Brundidge ‘Resident Poet’ featured at lunch

Published 3:00 am Wednesday, May 18, 2016


Larry McLeod of Brundidge was the program guest at the Tupperlightfoot Brown Bag lunch Tuesday. McLeod has been writing poetry for several decades and enjoys saring his work.

Larry McLeod, Brundidge’s resident poet, was the program guest at the Brown Bag Lunch event Tuesday at the Tupper Lightfoot Memorial Library in Brundidge.

Theresa Trawick, library director, said McLeod has been writing poetry for decades.

“Larry’s poems tell you a lot about him personally,” she said. “Hearing his poems read aloud by him gives you a wonderful sense of who he is and his appreciation for the people in his life and the world around him. It was a wonderful event and I want to thank Larry for sharing his talent with us.”

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McLeod read his poems with feeling and deep emotion. His poems blanket life as he has experienced it and, perhaps, as he has imagined it to be.

His poems deal with death and dying. His poems are about the search to finds one’s identity, one’s purpose in life.

His poems honor friendship and memorialize fallen soldiers. “The April Yard” is a memorial tribute to his father. “The Red Bird” reclaims the heart of winter; its empty days made bright by the living color of a red bird.

Larry McLeod’s poetry is a “shadow of who he is,” said his friend Ed Hicks, who honored McLeod and his work with emotional readings of his poetry.

McLeod has a poet’s heart and he’s not sure why.

“Heredity and environment are said to be the reasons why one son is a banker and another is a rock star,” he said. “There is no background of poetry in my family. My mother was inquisitive. I’ve often said that if my mother and my aunt had been in the CIA, the United States would have no trouble with Russia.”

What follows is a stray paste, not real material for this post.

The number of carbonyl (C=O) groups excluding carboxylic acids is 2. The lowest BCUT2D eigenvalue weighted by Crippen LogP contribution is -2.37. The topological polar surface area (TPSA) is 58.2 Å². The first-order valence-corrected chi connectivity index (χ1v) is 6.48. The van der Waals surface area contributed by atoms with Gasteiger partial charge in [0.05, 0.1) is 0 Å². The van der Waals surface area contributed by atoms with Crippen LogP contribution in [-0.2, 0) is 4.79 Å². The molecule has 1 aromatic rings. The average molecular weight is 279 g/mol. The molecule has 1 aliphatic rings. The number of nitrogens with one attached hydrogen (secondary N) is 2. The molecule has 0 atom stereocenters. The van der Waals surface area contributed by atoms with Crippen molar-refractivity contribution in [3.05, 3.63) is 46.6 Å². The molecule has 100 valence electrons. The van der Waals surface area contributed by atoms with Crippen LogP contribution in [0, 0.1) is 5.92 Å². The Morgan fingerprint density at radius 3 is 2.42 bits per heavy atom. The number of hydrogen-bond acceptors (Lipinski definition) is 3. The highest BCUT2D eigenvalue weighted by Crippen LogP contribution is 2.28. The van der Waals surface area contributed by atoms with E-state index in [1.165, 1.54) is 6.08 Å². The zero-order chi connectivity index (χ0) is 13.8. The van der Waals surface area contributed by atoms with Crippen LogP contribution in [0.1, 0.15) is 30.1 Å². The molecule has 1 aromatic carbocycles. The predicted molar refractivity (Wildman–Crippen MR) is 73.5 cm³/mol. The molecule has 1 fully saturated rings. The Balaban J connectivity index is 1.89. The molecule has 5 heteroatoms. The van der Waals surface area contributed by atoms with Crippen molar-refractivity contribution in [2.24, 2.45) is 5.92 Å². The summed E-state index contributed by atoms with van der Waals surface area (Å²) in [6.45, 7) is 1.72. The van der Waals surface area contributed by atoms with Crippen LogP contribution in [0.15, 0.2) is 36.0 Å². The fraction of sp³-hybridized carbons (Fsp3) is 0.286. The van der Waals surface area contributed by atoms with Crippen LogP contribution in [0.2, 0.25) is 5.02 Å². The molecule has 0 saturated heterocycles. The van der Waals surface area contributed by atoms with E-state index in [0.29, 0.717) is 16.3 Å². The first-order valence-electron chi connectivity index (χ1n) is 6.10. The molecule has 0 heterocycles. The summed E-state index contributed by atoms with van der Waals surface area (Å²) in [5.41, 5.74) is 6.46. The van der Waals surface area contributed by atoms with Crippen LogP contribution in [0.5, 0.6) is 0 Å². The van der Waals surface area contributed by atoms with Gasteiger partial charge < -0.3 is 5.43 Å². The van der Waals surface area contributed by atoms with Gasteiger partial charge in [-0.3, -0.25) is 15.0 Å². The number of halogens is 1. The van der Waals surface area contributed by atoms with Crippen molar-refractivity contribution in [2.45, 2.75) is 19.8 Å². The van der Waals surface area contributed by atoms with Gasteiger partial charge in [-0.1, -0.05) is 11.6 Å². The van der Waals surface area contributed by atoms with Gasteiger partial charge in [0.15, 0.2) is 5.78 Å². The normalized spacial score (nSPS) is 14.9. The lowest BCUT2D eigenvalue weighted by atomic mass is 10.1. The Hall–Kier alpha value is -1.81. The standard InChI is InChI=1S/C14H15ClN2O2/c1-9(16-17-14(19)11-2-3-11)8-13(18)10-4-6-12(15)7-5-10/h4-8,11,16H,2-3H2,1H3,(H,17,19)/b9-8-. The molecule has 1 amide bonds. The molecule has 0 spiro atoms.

McLeod’s sly wit was obvious, especially, in is explanation as to why he’s the black sheep poet in his family.

“When I was about two years old, I wet the floor,” he said. “I don’t know if I had a diaper on or not. But I slipped on the wet floor and hit my head. The doctor didn’t know if I would live to get to the hospital in Montgomery. I believe that lick on my head is the reason I’m a poet.”

McLeod said he wonders if another lick on the head would have the reverse effect and he would go in a different direction.

“I’m sometimes asked why I write dark and sad poems,” he said. “But, I’m not interested in ‘I think I shall never see a poem as lovely as a tree.’ I’m not interested in jingles. I want to write about something important, about the mysteries in life.”

McLeod wants to know who he is or who he is supposed to be. He wants to know about life and the living of it. And, through poetry – the writing of it, the reading of it, the becoming of it, he will find the answers that he seeks.